Sometimes you got to think if you can hit the elasticity right, do you want 10,000 customers at .99 cents, most who don't care at all about you or your product, or 2000 mostly dedicated users who have an interest in the product being better and paying you $5 each.

    Obviously you will have those kinds of people at .99 cents but you will have a lot of other people as well, and it is obviously way more complex than all that. However, I have seen enough developers complain about the only way to play the game is to lower their price or cave in to the supposed demand that all apps are free or 99 cents.

    I see some developers charging more and doing actual marketing of their products. Too many developers thought the App Store would be an all in one where they just drop off their kids for pre-school and pick them up when they graduate college. The reality is while they can take them to pre-school and middle school and high school and college, they still need to spend time with them by marketing their product, finding out where their community is and reaching out to those people. The app store makes it very hard for people to just wander into niche products. So developers need to go out and find their niche communities and promote themselves. There are more ways to do this then taking out expensive ppc campaigns as well.

    Too many developers roll out their product, get it on the app store, buck the system and charge 7.99 for it, then get depressed when they get no sales so they drop their price to 99 cents or something and then get some sales so they just accept that as they have to be. When in reality the only reason they got any sales at 99 cents is because some portion of the App Store customer base will buy essentially anything that is 99 cents whether they need it or not, or like it or not. These are unlikely to be good customers, as they will not provide good word of mouth, feedback and/or support and community. Instead that developer should have stuck with their price, went outside the app store and determined who their target is, and talked to them directly. Get a foothold there and they can spread the word.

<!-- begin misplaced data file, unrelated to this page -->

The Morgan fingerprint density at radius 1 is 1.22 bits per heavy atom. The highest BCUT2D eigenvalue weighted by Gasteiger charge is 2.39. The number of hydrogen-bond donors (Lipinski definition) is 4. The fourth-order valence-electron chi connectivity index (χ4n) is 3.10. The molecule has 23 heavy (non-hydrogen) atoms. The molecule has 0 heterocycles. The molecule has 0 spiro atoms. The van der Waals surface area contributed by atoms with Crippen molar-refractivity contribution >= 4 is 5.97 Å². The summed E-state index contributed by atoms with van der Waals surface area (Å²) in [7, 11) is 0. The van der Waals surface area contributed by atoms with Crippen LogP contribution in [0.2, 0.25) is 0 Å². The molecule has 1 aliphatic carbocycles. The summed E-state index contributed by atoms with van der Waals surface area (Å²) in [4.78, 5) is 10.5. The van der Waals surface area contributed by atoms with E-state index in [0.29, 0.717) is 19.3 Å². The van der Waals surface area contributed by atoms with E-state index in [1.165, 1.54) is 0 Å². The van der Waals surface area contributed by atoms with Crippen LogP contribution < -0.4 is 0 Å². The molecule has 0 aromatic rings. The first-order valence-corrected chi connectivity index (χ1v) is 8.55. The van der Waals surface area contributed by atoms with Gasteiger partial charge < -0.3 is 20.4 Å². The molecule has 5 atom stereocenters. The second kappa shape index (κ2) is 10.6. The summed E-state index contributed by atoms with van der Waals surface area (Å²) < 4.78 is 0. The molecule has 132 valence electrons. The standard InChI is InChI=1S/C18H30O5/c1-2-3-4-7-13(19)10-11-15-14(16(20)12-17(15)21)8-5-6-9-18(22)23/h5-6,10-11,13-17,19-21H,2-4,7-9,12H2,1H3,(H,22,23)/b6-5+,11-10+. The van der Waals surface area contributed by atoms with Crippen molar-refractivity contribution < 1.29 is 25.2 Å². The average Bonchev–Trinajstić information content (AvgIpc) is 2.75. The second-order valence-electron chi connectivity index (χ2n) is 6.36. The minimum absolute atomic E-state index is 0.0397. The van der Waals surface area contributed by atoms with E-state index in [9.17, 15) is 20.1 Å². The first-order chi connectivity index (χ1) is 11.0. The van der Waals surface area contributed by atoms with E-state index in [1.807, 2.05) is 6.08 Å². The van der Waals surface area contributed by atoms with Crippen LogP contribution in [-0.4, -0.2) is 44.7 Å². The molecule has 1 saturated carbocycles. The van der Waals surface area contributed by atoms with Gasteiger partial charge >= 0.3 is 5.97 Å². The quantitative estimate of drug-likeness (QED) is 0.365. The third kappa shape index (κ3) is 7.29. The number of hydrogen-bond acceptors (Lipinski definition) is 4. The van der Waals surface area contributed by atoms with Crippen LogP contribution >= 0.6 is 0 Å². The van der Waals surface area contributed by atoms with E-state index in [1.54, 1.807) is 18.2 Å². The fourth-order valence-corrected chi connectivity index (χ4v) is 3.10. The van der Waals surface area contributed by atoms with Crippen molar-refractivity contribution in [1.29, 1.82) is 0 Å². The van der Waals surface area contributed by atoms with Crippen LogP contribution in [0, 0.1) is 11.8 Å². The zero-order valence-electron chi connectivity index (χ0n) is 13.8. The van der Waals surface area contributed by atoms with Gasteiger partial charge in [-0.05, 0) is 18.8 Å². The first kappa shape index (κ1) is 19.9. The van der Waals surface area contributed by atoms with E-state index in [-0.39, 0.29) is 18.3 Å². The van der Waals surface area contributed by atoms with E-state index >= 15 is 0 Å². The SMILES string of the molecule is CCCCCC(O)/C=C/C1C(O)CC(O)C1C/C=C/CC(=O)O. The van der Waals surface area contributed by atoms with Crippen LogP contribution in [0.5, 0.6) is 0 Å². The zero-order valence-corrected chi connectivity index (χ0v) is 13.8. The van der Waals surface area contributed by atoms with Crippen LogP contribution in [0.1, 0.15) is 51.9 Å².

It is a lot like work unfortunately, and not everyone is cut out for it. It especially sucks for the computer programmers out there who were essentially told they could just program, not sweat the details and let the money roll in. The reality is even with Apple's piece of the pie (so funny), there is a still a lot of other work to be successful. I even think some of the big gaming companies are making mistakes they have NEVER made before. Seeing some of these games go for only $10.00 is disasterous for them when they could sell them for a lot more.

    The good news is at some point there will be a game changer or two. An application or game that is so popular and so in demand, that even at a significant price will still bring in more customers than anyone could have possibly imagined. Once that happens things will shake up a bit.

    Until then, realize .99 is almost free.
  5. return7 macrumors 6502

    Oct 8, 2008